Image courtesy of seeker9.com

Image courtesy of seeker9.com

 

I’ve been asked how I know when I cross the line from being compassionate with myself and listening to what I need over to being just plain lazy. Unfortunately there isn’t an easy answer to this question. I did an article on how to do nothing and the benefits that can be garnered from doing nothing. But it’s a fine line between doing nothing take care of oneself and doing nothing to avoid doing anything.

 

 

 

 

 

 

 

I have discovered a few telltale signs that help me distinguish between the two and listed them here:

  • Feeling regret about choosing not to work out or whatever it was that you didn’t do. Not the little “yeah I probably should have” type, but the “I really need to do that tomorrow” type of regret.
  • The activity in question is one that you are choosing to be “compassionate” with yourself on more than others. Say almost every time it comes up, “compassion” is the first thought you have.
  • You choose self-care over anything that happens during a televised game or show. Most of us have a DVR, Netflix or some other on demand service. If all else fails, they still have reruns and highlight reels.
  • The to-do list becomes a matter of life or death as you get closer to having to start what you are being self-compassionate over. When doing your nails suddenly comes to the top of our list, you might be avoiding something.
  • You fidget at the very thought of starting the activity you are being self-compassionate about. The anticipation of it sets your skin on fire and your stomach starts churning. A good sign you are avoiding. But sometimes what we avoid the most we also need the most.
  • You take any reason to help or support others (or just any excuse really) to avoid what you were going to do. See fidgeting above.

 

After running through that list, do any of those sound familiar? If not, great you probably have a nice balance in your life. But if you did, then read on, I have some tips on facing those things that you may be avoiding and maybe even make them less arduous.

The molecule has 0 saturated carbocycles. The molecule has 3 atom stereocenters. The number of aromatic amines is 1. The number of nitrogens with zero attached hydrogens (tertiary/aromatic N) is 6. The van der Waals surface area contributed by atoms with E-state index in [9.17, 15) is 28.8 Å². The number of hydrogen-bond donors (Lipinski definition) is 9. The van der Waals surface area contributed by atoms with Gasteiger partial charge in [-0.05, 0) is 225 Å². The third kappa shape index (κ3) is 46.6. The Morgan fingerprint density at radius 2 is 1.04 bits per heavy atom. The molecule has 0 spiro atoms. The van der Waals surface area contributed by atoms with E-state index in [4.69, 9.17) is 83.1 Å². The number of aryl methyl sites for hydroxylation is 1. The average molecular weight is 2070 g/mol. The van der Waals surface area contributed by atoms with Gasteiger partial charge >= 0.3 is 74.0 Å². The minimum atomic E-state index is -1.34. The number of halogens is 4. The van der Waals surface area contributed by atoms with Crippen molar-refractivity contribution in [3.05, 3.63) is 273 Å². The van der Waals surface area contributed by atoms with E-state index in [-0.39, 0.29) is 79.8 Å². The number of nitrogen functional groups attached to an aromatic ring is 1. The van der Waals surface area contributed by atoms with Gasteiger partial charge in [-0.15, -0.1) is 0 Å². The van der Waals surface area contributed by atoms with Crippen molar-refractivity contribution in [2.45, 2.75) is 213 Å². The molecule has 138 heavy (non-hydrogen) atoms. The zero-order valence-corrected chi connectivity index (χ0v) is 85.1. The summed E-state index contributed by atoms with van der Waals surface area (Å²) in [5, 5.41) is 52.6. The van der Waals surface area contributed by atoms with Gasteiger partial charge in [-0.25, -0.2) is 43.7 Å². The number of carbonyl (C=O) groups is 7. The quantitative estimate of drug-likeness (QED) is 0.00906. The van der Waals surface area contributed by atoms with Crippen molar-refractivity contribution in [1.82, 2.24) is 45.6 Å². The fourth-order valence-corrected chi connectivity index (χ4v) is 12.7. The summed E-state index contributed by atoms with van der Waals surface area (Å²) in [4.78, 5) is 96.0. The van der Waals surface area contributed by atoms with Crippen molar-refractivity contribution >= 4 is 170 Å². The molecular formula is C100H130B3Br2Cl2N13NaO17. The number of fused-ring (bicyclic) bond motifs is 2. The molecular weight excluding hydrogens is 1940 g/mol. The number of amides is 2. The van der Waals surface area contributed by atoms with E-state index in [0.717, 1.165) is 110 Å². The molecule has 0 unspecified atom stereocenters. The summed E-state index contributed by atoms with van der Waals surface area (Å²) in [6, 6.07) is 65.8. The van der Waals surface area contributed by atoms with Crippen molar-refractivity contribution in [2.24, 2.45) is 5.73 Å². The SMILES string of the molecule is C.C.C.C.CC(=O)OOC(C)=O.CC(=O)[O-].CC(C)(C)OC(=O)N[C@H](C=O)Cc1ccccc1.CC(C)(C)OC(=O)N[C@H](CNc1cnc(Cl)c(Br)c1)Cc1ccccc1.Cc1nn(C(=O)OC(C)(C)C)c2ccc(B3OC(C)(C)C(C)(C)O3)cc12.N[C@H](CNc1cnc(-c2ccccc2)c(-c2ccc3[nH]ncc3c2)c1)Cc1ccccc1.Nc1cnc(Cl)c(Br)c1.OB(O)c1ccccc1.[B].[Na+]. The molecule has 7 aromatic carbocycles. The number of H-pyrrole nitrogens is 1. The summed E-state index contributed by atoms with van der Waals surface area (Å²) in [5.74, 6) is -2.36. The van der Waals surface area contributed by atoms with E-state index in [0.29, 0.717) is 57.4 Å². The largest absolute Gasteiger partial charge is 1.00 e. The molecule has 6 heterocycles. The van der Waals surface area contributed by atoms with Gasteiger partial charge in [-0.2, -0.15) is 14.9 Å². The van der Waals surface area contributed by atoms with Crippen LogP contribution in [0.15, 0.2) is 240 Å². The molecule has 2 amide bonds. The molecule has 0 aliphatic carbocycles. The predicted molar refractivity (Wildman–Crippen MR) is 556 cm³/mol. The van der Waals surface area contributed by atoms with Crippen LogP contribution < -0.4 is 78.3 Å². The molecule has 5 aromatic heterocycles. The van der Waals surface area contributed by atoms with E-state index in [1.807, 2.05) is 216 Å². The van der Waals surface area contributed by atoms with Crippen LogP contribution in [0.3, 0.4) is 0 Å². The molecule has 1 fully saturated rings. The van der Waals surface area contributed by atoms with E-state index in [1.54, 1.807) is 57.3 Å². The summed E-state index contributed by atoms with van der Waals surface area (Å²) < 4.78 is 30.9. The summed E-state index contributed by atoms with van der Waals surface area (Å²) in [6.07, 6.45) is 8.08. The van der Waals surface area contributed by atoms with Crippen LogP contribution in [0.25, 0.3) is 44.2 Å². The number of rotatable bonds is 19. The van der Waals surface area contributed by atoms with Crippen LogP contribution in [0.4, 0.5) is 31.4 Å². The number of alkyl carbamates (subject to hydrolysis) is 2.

Image courtesy of  { lillith }.

Image courtesy of { lillith }.

First, find a little time to set aside for yourself. Digging around inside can stir the emotional pot. Having some time to sit and deal with what comes up makes this process smoother and more effective. Once you have the time and a nice quiet spot, settle in and move through these steps.

  • Take a few minutes to just breathe and tune your mind into your body. Some breathing exercises such as Ujjayi, Dirgha or similar are useful here.
  • Take stock of your emotional state. Ideally a calm mind will allow you to dig out the root cause of the resistance in your life.
  • Think about starting the task you’ve been avoiding. Notice, without judging, what emotions, what thoughts and what physical sensations come up for you.
  • Next picture what you might feel once you’ve completed the task. Ask yourself if that feeling is enough to get you started. If it is, then breathe a little longer and get started.
  • If not, ask yourself if this is something that absolutely must be done. If it is, then accept that you must do it and look for ways to make it more pleasant, if not enjoyable. If not, consider dropping it from your to do list.

 

One of the biggest reasons we are resist something because it’s challenging us in some way that is outside our comfort zone. This is a good thing. Growth is challenging. It can also be daunting. The steps above can help you figure out why you’re feeling resistance and give you a little support in moving through it. If this doesn’t work the first time, I encourage you to keep at it. It can take time to deal with resistance and setting an expectation that it may take a few rounds takes pressure off yourself.

Image courtesy of kootenaycommunityyogatherapy.blogspot.com.

Image courtesy of kootenaycommunityyogatherapy.blogspot.com.

 

At the end of the day, when you have a chance to sit and quiet your mind, you will know what you did to be kind to yourself and what you did to avoid something. Everyone has challenges and the key here is that even when you find yourself avoiding something, don’t judge or criticize yourself. Just acknowledge it’s happening and take the conscious steps in the direction you truly want head.